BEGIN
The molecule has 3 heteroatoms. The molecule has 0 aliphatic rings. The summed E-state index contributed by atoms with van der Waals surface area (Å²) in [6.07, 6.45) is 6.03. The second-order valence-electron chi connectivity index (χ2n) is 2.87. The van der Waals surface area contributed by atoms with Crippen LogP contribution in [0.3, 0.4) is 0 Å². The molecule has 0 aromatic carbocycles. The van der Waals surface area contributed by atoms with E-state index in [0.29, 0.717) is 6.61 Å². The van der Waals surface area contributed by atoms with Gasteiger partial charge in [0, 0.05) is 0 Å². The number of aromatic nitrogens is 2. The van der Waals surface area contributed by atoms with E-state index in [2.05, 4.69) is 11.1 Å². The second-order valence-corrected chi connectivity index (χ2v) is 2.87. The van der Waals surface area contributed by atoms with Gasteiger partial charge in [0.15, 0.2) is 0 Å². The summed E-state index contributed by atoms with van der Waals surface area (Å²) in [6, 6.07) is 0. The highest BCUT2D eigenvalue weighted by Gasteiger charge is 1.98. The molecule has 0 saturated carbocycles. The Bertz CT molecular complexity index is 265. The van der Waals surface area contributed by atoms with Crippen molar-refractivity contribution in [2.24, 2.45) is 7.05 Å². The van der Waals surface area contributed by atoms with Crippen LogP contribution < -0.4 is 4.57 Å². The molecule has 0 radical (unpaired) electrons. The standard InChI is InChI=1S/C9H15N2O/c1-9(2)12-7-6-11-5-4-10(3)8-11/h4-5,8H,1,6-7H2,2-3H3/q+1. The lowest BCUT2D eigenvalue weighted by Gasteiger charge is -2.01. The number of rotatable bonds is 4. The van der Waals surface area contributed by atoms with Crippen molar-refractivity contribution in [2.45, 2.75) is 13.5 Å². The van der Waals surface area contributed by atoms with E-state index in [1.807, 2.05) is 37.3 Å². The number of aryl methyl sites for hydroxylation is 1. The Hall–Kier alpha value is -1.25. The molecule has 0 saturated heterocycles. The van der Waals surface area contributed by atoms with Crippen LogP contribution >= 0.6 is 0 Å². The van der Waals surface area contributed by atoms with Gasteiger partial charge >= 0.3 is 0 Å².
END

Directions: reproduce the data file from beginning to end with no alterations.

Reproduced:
The molecule has 3 heteroatoms. The molecule has 0 aliphatic rings. The summed E-state index contributed by atoms with van der Waals surface area (Å²) in [6.07, 6.45) is 6.03. The second-order valence-electron chi connectivity index (χ2n) is 2.87. The van der Waals surface area contributed by atoms with Crippen LogP contribution in [0.3, 0.4) is 0 Å². The molecule has 0 aromatic carbocycles. The van der Waals surface area contributed by atoms with E-state index in [0.29, 0.717) is 6.61 Å². The van der Waals surface area contributed by atoms with Gasteiger partial charge in [0, 0.05) is 0 Å². The number of aromatic nitrogens is 2. The van der Waals surface area contributed by atoms with E-state index in [2.05, 4.69) is 11.1 Å². The second-order valence-corrected chi connectivity index (χ2v) is 2.87. The van der Waals surface area contributed by atoms with Gasteiger partial charge in [0.15, 0.2) is 0 Å². The summed E-state index contributed by atoms with van der Waals surface area (Å²) in [6, 6.07) is 0. The highest BCUT2D eigenvalue weighted by Gasteiger charge is 1.98. The molecule has 0 saturated carbocycles. The Bertz CT molecular complexity index is 265. The van der Waals surface area contributed by atoms with Crippen molar-refractivity contribution in [2.24, 2.45) is 7.05 Å². The van der Waals surface area contributed by atoms with Crippen LogP contribution < -0.4 is 4.57 Å². The molecule has 0 radical (unpaired) electrons. The standard InChI is InChI=1S/C9H15N2O/c1-9(2)12-7-6-11-5-4-10(3)8-11/h4-5,8H,1,6-7H2,2-3H3/q+1. The lowest BCUT2D eigenvalue weighted by Gasteiger charge is -2.01. The number of rotatable bonds is 4. The van der Waals surface area contributed by atoms with Crippen molar-refractivity contribution in [2.45, 2.75) is 13.5 Å². The van der Waals surface area contributed by atoms with E-state index in [1.807, 2.05) is 37.3 Å². The number of aryl methyl sites for hydroxylation is 1. The Hall–Kier alpha value is -1.25. The molecule has 0 saturated heterocycles. The van der Waals surface area contributed by atoms with Crippen LogP contribution >= 0.6 is 0 Å². The van der Waals surface area contributed by atoms with Gasteiger partial charge >= 0.3 is 0 Å².